There’s something special about seasonal eating, don’t you think? It seems to me that is was more common when I was a child. Apples were only available in the fall. Oranges and tangerines in the winter. These days you can find most anything all year round.Continue Reading
I’ve loved, and have been learning about plants my entire life. And I have identified quite a few of them. But one of my weaknesses when identifying plants, and one I’m attempting to remedy, is that I tend to recognize plants in the same way I recognize people.
I may know you, but if the pressure was on, I probably would have a hard time describing you in detail. I likely wouldn’t know the color of your eyes, and I certainly wouldn’t know things like birth marks. Heck, I may not even remember if you have a mustache, or wear glasses.Continue Reading
Walking in an evergreen forest has a way of taking me to a place of calm. Does it do that for you? The thick layer of needles under foot makes everything quiet, and breathing in the amazing aroma makes me slow down, and just enjoy the here and now.
There are days when I’m frazzled and hurried and anything but calm. I may not be able to get myself out into the woods, but I can bathe with pine bath salts, and they help to lift my mood, and dispel my fatigue.Continue Reading
Dock, a common plant often found along roadsides and fields, is most often foraged for its tart leaves in the early spring. Its stalk and root are edible as well. Most commonly harvested are Rumex crispus (Curly dock), and R. obtusifolius (Bitter or broadleaf dock). Curly dock is biennial, while broadleaf dock is a perennial.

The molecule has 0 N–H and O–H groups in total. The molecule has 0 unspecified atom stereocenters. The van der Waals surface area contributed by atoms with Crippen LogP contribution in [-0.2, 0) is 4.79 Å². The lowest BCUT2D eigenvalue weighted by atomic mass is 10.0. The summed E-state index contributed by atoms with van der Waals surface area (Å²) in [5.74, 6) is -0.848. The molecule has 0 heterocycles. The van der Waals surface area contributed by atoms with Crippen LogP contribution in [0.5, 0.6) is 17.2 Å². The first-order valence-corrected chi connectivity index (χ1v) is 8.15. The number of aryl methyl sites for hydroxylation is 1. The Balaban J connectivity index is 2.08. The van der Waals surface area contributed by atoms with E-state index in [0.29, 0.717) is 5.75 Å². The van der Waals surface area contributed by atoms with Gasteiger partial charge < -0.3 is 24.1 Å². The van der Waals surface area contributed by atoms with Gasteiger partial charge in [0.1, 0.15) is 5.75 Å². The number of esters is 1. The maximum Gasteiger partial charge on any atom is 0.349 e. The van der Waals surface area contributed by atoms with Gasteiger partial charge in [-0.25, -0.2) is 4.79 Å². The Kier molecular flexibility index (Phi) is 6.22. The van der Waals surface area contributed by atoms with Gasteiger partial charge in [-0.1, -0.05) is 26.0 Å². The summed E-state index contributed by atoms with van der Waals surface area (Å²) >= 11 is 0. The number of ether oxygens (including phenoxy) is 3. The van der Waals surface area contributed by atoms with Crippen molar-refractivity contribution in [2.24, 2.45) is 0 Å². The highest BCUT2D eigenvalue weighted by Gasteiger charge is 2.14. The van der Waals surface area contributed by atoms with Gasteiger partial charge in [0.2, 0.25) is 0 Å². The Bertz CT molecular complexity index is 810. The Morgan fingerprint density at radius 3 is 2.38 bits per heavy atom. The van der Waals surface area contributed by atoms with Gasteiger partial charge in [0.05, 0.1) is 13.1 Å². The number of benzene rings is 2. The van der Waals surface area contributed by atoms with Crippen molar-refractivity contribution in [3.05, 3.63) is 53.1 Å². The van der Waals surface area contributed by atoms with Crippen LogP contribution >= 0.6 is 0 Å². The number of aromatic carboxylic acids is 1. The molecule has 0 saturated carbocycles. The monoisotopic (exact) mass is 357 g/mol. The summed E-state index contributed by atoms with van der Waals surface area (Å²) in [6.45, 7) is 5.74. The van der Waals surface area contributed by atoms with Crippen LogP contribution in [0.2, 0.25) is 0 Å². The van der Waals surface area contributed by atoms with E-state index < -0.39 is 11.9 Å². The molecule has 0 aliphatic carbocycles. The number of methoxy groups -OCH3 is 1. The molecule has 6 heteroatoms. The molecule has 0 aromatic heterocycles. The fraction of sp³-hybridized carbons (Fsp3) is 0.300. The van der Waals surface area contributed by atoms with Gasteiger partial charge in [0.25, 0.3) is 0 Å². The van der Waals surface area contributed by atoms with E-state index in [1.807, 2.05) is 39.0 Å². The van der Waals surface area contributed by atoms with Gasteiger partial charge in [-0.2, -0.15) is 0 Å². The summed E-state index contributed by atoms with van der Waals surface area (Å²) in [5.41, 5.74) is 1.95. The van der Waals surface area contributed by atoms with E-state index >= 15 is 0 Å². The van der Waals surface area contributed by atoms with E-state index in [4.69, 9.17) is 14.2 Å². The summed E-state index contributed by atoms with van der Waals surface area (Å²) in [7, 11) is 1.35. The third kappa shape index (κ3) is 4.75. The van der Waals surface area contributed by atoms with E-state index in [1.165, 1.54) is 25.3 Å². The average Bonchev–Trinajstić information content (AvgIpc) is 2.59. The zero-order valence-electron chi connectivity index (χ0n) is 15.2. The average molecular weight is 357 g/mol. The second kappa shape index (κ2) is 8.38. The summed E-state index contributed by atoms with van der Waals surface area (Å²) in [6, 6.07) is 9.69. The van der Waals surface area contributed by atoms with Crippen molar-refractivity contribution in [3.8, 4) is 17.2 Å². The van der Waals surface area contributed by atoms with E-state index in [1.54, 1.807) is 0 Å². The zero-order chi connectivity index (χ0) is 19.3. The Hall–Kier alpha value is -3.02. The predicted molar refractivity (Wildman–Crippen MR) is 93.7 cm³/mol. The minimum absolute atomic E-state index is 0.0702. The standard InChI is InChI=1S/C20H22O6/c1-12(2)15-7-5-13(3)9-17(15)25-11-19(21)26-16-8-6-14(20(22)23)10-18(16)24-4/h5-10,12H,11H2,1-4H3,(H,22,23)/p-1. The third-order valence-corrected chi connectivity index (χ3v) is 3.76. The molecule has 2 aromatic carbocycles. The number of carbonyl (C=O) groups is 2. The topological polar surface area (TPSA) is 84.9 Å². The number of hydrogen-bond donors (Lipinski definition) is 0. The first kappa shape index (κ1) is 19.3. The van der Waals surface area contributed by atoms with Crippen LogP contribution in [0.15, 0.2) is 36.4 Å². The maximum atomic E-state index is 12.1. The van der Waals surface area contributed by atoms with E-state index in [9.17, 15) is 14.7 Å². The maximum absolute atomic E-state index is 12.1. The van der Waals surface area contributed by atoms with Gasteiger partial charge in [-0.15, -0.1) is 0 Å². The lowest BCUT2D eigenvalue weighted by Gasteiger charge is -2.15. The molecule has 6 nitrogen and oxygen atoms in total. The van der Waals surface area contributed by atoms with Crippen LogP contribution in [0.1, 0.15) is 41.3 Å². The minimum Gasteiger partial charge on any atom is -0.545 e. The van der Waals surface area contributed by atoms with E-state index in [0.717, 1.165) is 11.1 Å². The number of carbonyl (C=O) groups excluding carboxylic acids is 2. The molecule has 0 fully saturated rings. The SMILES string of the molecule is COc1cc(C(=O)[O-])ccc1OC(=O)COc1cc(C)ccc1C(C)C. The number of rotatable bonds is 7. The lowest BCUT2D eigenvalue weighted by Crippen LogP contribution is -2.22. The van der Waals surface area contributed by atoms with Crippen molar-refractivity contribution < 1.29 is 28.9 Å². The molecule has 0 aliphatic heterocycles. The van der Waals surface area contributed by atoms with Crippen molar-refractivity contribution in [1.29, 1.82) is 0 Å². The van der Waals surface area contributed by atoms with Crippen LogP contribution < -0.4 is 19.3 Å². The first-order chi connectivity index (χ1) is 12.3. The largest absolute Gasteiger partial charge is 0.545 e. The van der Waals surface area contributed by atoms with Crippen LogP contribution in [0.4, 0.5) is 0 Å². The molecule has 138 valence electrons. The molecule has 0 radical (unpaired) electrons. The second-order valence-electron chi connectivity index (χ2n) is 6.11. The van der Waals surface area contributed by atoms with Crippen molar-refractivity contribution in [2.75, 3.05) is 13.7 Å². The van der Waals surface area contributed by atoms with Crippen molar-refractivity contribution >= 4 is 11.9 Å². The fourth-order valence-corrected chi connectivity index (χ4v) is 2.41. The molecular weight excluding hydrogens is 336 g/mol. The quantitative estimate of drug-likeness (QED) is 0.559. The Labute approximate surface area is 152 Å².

The seed is edible, and easy to harvest, but many people avoid collecting it because it can be difficult to process. I thought that too, until I learned a trick which makes it super easy. More about that later.Continue Reading
Two of my favorite things are fall hikes, and pie. I probably like pie more than hiking, kayaking, gardening, and foraging. And I adore hiking, kayaking, gardening, and foraging. We live on a quarter acre lot and don’t grow black walnuts. But black walnut trees grow along some of the trials I frequent. In the fall, I hike, and gather nuts, and I get pie. Black walnut pie.Continue Reading
Much of our area is old farm land where apple trees were planted more for the family’s use than as a cash crop. Many of the trails I frequent still have old apple trees growing alongside them. They tend to be small and spotted, but still quite delicious for sauce and pies.
Crabapples: the Necessary Ingredient
Crabapple is abundant, too. These are especially wonderful for jelly since they are so high in pectin. They make good cider and vinegar as well. Mix them with other foraged fruits for hedgerow jelly, and as long as crabapples make up half the recipe, no added pectin will be needed.Continue Reading